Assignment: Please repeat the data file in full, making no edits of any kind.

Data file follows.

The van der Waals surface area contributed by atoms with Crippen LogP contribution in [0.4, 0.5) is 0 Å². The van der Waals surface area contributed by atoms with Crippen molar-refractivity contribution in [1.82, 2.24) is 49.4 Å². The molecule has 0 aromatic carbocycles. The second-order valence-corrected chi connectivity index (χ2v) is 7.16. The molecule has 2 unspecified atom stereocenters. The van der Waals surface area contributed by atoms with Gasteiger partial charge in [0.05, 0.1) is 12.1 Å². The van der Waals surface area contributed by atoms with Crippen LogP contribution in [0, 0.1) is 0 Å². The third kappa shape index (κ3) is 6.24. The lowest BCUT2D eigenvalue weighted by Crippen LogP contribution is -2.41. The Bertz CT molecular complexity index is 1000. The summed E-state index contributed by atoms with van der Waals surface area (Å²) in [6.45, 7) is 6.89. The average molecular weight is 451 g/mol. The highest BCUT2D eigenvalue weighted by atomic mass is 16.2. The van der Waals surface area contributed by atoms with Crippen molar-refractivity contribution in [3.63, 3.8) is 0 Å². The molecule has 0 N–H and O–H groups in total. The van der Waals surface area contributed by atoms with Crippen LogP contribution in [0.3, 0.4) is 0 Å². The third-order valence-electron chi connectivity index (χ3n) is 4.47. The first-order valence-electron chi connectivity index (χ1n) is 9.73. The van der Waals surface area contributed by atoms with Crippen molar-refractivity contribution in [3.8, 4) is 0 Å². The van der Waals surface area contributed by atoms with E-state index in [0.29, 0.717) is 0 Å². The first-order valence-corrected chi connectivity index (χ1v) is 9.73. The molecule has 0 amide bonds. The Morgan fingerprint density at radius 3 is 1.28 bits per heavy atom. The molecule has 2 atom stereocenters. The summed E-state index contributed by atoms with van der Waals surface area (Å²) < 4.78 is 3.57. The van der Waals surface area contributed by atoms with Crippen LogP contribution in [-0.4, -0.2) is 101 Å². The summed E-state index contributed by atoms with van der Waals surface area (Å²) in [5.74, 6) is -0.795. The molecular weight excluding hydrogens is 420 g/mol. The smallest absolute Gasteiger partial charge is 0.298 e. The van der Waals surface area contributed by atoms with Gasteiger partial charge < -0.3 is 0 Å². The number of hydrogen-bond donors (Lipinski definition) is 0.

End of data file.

The van der Waals surface area contributed by atoms with Crippen LogP contribution in [0.4, 0.5) is 0 Å². The van der Waals surface area contributed by atoms with Crippen molar-refractivity contribution in [1.82, 2.24) is 49.4 Å². The molecule has 0 aromatic carbocycles. The second-order valence-corrected chi connectivity index (χ2v) is 7.16. The molecule has 2 unspecified atom stereocenters. The van der Waals surface area contributed by atoms with Gasteiger partial charge in [0.05, 0.1) is 12.1 Å². The van der Waals surface area contributed by atoms with Crippen LogP contribution in [0, 0.1) is 0 Å². The third kappa shape index (κ3) is 6.24. The lowest BCUT2D eigenvalue weighted by Crippen LogP contribution is -2.41. The Bertz CT molecular complexity index is 1000. The summed E-state index contributed by atoms with van der Waals surface area (Å²) in [6.45, 7) is 6.89. The average molecular weight is 451 g/mol. The highest BCUT2D eigenvalue weighted by atomic mass is 16.2. The van der Waals surface area contributed by atoms with Crippen molar-refractivity contribution in [3.63, 3.8) is 0 Å². The molecule has 0 N–H and O–H groups in total. The van der Waals surface area contributed by atoms with Crippen LogP contribution in [0.3, 0.4) is 0 Å². The third-order valence-electron chi connectivity index (χ3n) is 4.47. The first-order valence-electron chi connectivity index (χ1n) is 9.73. The van der Waals surface area contributed by atoms with Crippen molar-refractivity contribution in [3.8, 4) is 0 Å². The van der Waals surface area contributed by atoms with E-state index in [0.29, 0.717) is 0 Å². The first-order valence-corrected chi connectivity index (χ1v) is 9.73. The molecule has 0 amide bonds. The Morgan fingerprint density at radius 3 is 1.28 bits per heavy atom. The molecule has 2 atom stereocenters. The summed E-state index contributed by atoms with van der Waals surface area (Å²) < 4.78 is 3.57. The van der Waals surface area contributed by atoms with Crippen LogP contribution in [-0.4, -0.2) is 101 Å². The summed E-state index contributed by atoms with van der Waals surface area (Å²) in [5.74, 6) is -0.795. The molecular weight excluding hydrogens is 420 g/mol. The smallest absolute Gasteiger partial charge is 0.298 e. The van der Waals surface area contributed by atoms with Gasteiger partial charge < -0.3 is 0 Å². The number of hydrogen-bond donors (Lipinski definition) is 0.